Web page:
Because he has had a history of these problems, the depression and all the rest of it, we believe he was being stalked. What Iím saying is, and Iím going to veer into Scripture again on you, the Scripture says that Satan walks around like a raging lion. If you think about, in your mindís eye, picture these nature shows, and you watch how a lion operates. They will look at a herd of game. It could be gazelles. It could be sheep. The Bible uses sheep as an analogy for the church and even for Christ himself.

What that lion does is he looks at those animals. He looks for the old. He looks for the very young. He looks for the weak or the sick. Terry was a straggler. Terry, inside, was crippled by his troubles. Many times we would reach back and, figuratively, help Terry along. Sometimes he straggled back and some of us maybe were caught up in our own problems or whatever and just didnít see it, didnít realize it and didnít know how far back he was straggling. I mean, this is all figurative.

Terry had reached where I donít think he had reached before, and he was straggling so far behind the flock that Satan was able to come and not only slaughter him, Satan was able to take him over. What we had was we had a man that we knew and trusted who came back in among us, but it was no longer Terry. The individual who came in among us was Satan personified.

Now, that may sound crazy to you.

No, it does not. I might have had a different religious upbringing than those involved but Iím not about to disregard anyoneís beliefs.

We werenít inside the building. Our youngest son was the only one of the immediate family in there. I can give you firsthand accounts of what he looked like. My 12-year-old son has told me, and told reporters numerous times. Robert (Geiger, his son) was one row in front of the Gregorys. They were sitting on the right-hand side of the room, right on the aisle - Mr. Gregory, James (Gregory) and then Mrs. Gregory. Right in front of them was Jerry Miller, who was killed. Then there was an empty seat and then Bart Oliver was next to him and then there was an empty seat and Robert was along the wall.

All of those people in those two rows were killed with the exception of my son. He dodged a bullet, literally. Thank God.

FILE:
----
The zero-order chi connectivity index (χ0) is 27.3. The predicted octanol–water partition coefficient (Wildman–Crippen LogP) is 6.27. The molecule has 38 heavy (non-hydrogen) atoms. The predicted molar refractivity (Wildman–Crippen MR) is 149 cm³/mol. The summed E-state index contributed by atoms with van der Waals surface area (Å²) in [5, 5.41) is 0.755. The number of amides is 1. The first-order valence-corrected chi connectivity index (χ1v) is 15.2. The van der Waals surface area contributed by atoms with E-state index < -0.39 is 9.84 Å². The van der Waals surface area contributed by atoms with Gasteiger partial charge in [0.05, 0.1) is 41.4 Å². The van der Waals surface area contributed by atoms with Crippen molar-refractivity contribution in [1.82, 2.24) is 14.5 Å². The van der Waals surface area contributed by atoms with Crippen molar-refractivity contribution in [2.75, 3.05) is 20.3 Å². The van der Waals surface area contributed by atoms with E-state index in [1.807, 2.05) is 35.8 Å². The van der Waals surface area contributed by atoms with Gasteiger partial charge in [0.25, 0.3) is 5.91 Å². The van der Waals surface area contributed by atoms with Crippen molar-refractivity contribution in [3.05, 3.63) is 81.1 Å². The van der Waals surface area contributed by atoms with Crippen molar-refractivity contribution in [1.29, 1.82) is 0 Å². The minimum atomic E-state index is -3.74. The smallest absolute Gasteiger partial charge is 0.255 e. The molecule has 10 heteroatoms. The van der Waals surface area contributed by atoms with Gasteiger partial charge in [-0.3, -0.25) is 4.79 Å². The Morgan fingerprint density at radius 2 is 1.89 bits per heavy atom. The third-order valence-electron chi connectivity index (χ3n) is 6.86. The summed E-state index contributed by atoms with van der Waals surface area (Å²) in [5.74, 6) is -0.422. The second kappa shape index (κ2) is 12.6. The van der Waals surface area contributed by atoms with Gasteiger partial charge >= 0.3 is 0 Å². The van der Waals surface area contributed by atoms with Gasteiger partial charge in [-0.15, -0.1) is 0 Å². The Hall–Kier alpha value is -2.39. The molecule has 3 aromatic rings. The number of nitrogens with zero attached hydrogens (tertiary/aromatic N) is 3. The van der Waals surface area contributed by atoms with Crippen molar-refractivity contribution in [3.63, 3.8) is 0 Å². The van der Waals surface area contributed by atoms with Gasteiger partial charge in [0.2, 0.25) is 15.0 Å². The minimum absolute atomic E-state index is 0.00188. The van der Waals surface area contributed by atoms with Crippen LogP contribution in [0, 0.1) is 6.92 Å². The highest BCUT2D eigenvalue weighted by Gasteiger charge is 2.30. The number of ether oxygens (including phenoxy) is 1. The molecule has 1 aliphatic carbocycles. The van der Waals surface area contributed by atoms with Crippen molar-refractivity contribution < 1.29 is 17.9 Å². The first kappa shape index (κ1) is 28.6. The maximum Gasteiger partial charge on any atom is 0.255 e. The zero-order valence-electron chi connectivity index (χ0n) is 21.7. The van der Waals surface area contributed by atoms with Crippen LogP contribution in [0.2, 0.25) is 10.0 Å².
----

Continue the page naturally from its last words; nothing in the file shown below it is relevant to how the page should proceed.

I want to get back to Terryís appearance. You canít always tell when someone has a demon. Sometimes they look just perfectly normal, but when Terry came into the room Robert looked back because he was expecting us to come into the room. I donít know that anybody else - there may have been others that looked back but I havenít heard of it. Terry came in the room rather quietly, apparently, but Robert looked back and thought, ĎOh, thatís Terry.í

Then, he did a double-take, and he saw the gun. He was carrying the gun at his side. And, he looked at his (Terryís) face, and he said it didnít look like Terry. His face was enraged and his eyes were real dark. He got to the back of the room and he opened up.

I donít know if anybody has really got the image of how rapidly Terry fired.

I donít think anyone can really comprehend it.

He mowed down probably five or six people by the time Robert reacted. Robert watched his cousin crumple out of his chair in front of him, and Robert moved toward Bart. He got a look into Bartís eyes, and Robert knew it was serious. Then he looked back at Terry and made eye contact with Terry, and Terry was training his gun on him at that point. He had slowed down the firing because Robert was moving. Everybody else was sitting ducks, so to speak.

He was aiming at Robert next, and Robert saw the gun and Robert, basically, just dropped backwards as Terry fired and the round cleared Robertís face by inches. And, actually, it went into Angel Varichak, which is one of the girls recovering in the hospital.

Iím mixing things here but I want to continue with the concept of what happened to Terry. He emptied a 13-round clip in a matter of seconds and dropped the clip and slapped in the next one. As he did that, David and his father, Richard, who had taken cover on the other side of the room where Robert was, they both hollered at him simultaneously. Iím not going to have the quote exactly right, but ĎWhy are you doing this? Stop. Stop.í Words to that effect.

It seemed to disorient Terry to some extent, and I think he lost some of his focus. Whatever it was that was controlling him may have lost a little of its grip. It was like it rattled his head a little.

Then, when he fired the remaining rounds, they were far more at random. He didnít have the targets lined up, and I think it was a ricochet from one of those rounds that hit the little, 10-year-old girl, Lindsay.

He had started to realize what was happening, perhaps?

Possibly. Iím going on the eyewitnesses that Iíve talked to. My brother-in-law and my sister had been at the very front of the room. As soon as those shots were fired my sister, wisely, got out of the room. Then, after the shooting stopped, she realized, ĎWait, Iíve got family back in there.í Sheís brutalizing herself for leaving her son behind. I mean, when somebody shoots, the first thing you think of is flight.